galimatías [noun, m] – gibberish
My hubby and I went to see The Imitation Game last night at the cinema. Fabulous film. I highly recommend it. And before you ask, of course I wouldn’t go to see it dubbed (no way José, and I know you feel the same, fellow language nerd). We watched it in English with Spanish subtitles – the only way, amigo mío.
For those that haven’t come across the film yet, it’s about the life and work of Alan Turing, the genius mathmetician and computer science pioneer, whose face should be on bank notes, statues in squares, and school text books everywhere but has, unpardonably, been largely blotted from the history books until fairly recently.
And so to our word: galimatías. In the film, it is 1939 and war has just broken out. Turing has just begun working at Bletchley Park, the UK’s codebreaking centre, where he has joined a team of young prodigies (including a couple of language geeks, how exciting!!), whose goal is to decipher the Enigma code the Germans are using in their military operations. The boss, Commander Denniston, is explaining to the team of new recruits how the Enigma machine works:
“The German navy encodes every message they send using the Enigma machine. The details of every surprise attack, of every secret convoy, of every U-Boat in the bloody Atlantic go into that thing, and out comes… Gibberish.”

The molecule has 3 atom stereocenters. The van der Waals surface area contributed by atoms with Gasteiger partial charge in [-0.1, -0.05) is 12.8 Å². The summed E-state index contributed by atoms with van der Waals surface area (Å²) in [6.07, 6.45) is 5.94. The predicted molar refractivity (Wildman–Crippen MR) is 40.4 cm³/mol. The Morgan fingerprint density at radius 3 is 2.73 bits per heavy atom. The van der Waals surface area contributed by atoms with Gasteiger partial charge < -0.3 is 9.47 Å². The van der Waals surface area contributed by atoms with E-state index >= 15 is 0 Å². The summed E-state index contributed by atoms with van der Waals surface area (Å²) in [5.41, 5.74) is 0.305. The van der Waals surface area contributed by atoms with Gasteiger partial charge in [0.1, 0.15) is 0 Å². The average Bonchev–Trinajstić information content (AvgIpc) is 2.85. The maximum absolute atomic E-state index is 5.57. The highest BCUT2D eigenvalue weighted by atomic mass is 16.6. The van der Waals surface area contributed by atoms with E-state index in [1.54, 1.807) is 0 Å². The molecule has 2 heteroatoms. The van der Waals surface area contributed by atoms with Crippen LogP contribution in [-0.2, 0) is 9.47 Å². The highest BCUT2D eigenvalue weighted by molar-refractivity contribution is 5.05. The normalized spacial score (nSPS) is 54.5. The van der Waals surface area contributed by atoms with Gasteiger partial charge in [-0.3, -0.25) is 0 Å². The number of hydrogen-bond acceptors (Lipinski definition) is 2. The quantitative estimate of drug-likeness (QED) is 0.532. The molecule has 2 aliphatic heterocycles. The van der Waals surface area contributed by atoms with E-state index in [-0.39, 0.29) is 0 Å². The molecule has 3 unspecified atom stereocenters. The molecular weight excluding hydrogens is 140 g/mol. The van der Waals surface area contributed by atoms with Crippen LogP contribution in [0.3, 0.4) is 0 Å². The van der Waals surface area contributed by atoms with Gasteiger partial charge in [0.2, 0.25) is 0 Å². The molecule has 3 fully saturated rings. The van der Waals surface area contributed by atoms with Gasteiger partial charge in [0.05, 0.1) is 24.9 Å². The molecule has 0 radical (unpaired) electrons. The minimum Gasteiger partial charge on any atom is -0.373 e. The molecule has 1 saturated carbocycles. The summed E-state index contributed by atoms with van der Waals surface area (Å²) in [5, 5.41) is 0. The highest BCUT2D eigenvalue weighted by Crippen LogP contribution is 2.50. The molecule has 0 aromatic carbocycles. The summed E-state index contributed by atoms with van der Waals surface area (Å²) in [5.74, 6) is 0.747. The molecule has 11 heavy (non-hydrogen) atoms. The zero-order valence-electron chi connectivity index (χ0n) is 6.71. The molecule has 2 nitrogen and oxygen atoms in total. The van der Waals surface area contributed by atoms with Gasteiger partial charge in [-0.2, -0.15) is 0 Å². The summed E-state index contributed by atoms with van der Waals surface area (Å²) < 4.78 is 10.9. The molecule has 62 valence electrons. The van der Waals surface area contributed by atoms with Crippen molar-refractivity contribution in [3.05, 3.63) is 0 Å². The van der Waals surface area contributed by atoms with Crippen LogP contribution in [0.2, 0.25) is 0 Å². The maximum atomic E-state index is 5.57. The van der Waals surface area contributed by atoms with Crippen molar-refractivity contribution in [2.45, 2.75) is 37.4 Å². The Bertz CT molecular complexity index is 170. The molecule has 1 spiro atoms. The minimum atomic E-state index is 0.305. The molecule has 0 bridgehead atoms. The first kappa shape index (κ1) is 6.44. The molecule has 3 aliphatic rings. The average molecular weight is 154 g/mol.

I’ve looked all over t’internet, and haven’t been able to locate the official Spanish subtitles, but basically off the top of my head the translation went something like this:
“La armada alemana encripta cada mensaje que envía, utilizando la maquina Enigma. Los detalles de cada ataque sorpresa, cada convoy secreto, cada submarino en el Océano Atlántico entran por esa máquina, y salen… galimatías.”
Ta daaaa!! Good word, innit?!
PS – If you do decide to watch the film, be sure to have a packet of tissues nearby if you’re anything like me. I may or may not have been audibly sobbing at one point, I’m such a softie.
PPS – I realized as I hit the “post” button that I’d chalked this one up as a feminine plural noun, which is wrong. Sorry about that. I checked it on the online dictionaries and it’s definitely singular and masculine. Alejandro helped me change the photo caption to include “un galimatías” to make this clearer. I also found a good example of its usage from the Word Reference online dictionary: “Explícate mejor, no entiendo ese galimatías” (Explain yourself better, I don’t understand that gibberish). Ahem. Yes, quite.